“I was a little lucky because I stayed in one of the hotels that we don’t need to take transportation to go to the training courts. It made the logistics issue much easier. The other two hotels had problems with transportation and logistics in the first two days, but I have nothing to complain about, honestly.”

Demoliner remains thankful for what Tennis Australia has managed to do in order for the Australian Open to be played. Quarantine can have a big impact on a person mentally, as well as physically. Each day players spend at least 19 hours in their hotel rooms which was no fun for the Brazilian who celebrated his 32nd birthday on Tuesday.

“Without a doubt, it is something we have never been through before. I’m luckily having 5 hours of training daily. I am managing to maintain my physical preparation and rhythm. It is not the ideal, of course, but I can’t even imagine the situation of other players who are in the more restricted quarantine.”

image via https://www.instagram.com/MDemoliner/

Priority given to the top names

As Demoliner resides in Melbourne, a selected handful of players are spending their time in Adelaide. Under a deal struck by Tennis Australia, officials have agreed for the top three players on the ATP and WTA Tour’s to be based in the city. The idea being is that it will relieve the strain on Melbourne who is hosting in the region of 1200 arrivals.

Craig Tiley, who is the head of Tennis Australia, has insisted that all players will have to follow the same rules wherever they are based. Although some feel that those in Adelaide have some extra privileges such as a private gym they can use outside of the five-hour training bubble. Japan’s Taro Daniel told the Herald Sun: “People in Adelaide are being able to hit with four people on court, so there’s some resentment towards that as well.” Daniel’s view is one echoed also by Demoliner.

“I do believe they are receiving preferential treatment, quite different from us. But this is part of the tour,” he said.
“The top tennis players always had these extras, we are kinda of used to it. We came here knowing that they would have better conditions for practicing, structure, hotels… they also have merits to have achieved all that they have to be the best players in the world. I don’t know if it’s fair, but I believe the conditions could be more similar than they are in this situation.”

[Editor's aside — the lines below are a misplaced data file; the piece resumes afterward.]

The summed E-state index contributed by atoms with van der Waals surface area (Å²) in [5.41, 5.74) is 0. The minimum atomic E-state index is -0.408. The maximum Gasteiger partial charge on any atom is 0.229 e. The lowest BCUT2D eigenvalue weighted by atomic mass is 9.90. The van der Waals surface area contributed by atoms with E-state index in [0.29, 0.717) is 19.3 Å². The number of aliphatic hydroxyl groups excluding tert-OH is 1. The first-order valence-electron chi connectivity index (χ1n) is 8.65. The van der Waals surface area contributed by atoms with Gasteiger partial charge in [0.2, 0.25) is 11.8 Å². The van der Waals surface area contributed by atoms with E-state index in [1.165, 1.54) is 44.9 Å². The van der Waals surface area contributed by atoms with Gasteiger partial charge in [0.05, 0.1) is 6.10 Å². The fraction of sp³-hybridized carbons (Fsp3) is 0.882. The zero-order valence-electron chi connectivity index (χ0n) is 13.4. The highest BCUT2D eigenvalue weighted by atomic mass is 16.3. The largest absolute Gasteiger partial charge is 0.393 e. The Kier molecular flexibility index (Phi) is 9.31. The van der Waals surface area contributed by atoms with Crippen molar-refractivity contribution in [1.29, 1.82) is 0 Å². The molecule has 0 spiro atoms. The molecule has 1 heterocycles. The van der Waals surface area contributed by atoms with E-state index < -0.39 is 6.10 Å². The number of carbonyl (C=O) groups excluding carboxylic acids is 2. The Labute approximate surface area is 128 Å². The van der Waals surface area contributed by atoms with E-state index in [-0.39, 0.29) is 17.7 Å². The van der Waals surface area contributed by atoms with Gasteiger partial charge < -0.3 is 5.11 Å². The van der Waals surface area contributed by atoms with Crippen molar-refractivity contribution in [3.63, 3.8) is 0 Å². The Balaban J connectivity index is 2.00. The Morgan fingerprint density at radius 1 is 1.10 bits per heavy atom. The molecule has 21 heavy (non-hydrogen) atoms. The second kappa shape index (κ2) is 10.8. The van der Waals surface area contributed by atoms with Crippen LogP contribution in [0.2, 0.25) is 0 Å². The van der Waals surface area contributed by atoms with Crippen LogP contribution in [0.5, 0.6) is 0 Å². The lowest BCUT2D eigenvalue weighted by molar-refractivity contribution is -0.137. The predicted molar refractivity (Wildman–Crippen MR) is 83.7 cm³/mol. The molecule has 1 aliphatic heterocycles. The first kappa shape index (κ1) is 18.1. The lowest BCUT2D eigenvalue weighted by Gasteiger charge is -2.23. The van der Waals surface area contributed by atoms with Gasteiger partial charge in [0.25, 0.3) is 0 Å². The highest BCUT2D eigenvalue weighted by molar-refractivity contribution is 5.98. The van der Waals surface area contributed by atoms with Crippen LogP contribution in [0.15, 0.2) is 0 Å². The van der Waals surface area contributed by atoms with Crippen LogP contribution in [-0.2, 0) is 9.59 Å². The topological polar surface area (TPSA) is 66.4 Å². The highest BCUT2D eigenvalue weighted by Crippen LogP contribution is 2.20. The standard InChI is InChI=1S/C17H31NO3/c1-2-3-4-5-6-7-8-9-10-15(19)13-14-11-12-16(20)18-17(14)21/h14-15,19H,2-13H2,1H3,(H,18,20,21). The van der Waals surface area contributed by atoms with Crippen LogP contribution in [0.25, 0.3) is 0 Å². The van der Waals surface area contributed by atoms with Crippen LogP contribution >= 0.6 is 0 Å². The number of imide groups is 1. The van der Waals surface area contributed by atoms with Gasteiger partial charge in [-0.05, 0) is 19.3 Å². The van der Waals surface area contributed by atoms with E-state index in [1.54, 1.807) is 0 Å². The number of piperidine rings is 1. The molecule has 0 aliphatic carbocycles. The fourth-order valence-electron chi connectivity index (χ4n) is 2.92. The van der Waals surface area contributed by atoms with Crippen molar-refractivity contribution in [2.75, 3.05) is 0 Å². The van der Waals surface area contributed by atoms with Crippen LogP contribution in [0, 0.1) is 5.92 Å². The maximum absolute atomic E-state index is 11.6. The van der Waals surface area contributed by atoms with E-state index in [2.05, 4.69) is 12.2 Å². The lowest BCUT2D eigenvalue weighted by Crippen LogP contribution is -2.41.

Some players were recently bemused by a photo of Naomi Osaka that surfaced on social media before being removed. The reigning US Open champion was pictured on a court with four members of her team, which is more people than what those in Melbourne are allowed to train with.


As the Adelaide contingent continues their preparations, those most unhappy with them are likely to be the 72 players who are in strict quarantine. Demoliner is concerned about the elevated risk of injury that could occur due to the facts they are not allowed to leave their rooms. All players in this situation have been issued with gym equipment to use.

“I think that they will be at a considerable disadvantage compared to who can train. But we need to obey the law of the country, there is not much to do … until the 29th they will have to stay in the room and that is it,” he said.
“Whether it is fair or not, it is not up to me to say because I am not in this situation. The thing about having the other players who didn’t have contact with the positive cases to also stay in the rooms is the concern about the risk of injury, specially for singles players. It will be a tough challenge, especially at the beginning of the season.”

In recent days, officials have been holding video calls with players to discuss ways to address these concerns ahead of the Australian Open. Which will start a week after they are allowed to leave their rooms.

When the tournaments do get underway there are also questions about how the public will react to players who have made headlines across the country for their criticism of the quarantine process. A somewhat sore point for Australian’s with some nationals unable to return home due to the government restrictions. On top of that, people in Melbourne are concerned about a potential outbreak of COVID-19.

It is a very complex situation. I fully understand the reaction of the Australian population considering the recent events… the effect that the players are bringing, the risks to the population,” Demoliner said of the current circumstances.
“We know this and obviously they are concerned with the whole situation, which is still very uncertain. On our side, though, they did allow us to come here to play. It is important to remember that the decision to welcome us was approved by the Australian Government, otherwise we would not be here.”

Demoliner is one of three Brazilian doubles players ranked to have a top 100 ranking on the ATP Tour along with Bruno Soares and Marcelo Melo.


SEE ALSO EXCLUSIVE: Inside The Melbourne Bubble – ‘Players Can’t Act Like Spoilt People’

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EXCLUSIVE INVESTIGATION: Does Tennis Have A LGBT Inclusivity Problem?

Is it just a coincidence that there are no out players on the men’s Tour or is there a more significant reason that the sport needs to be aware of?




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Tennis has an illustrious reputation when it comes to LGBT representation compared to some other sports.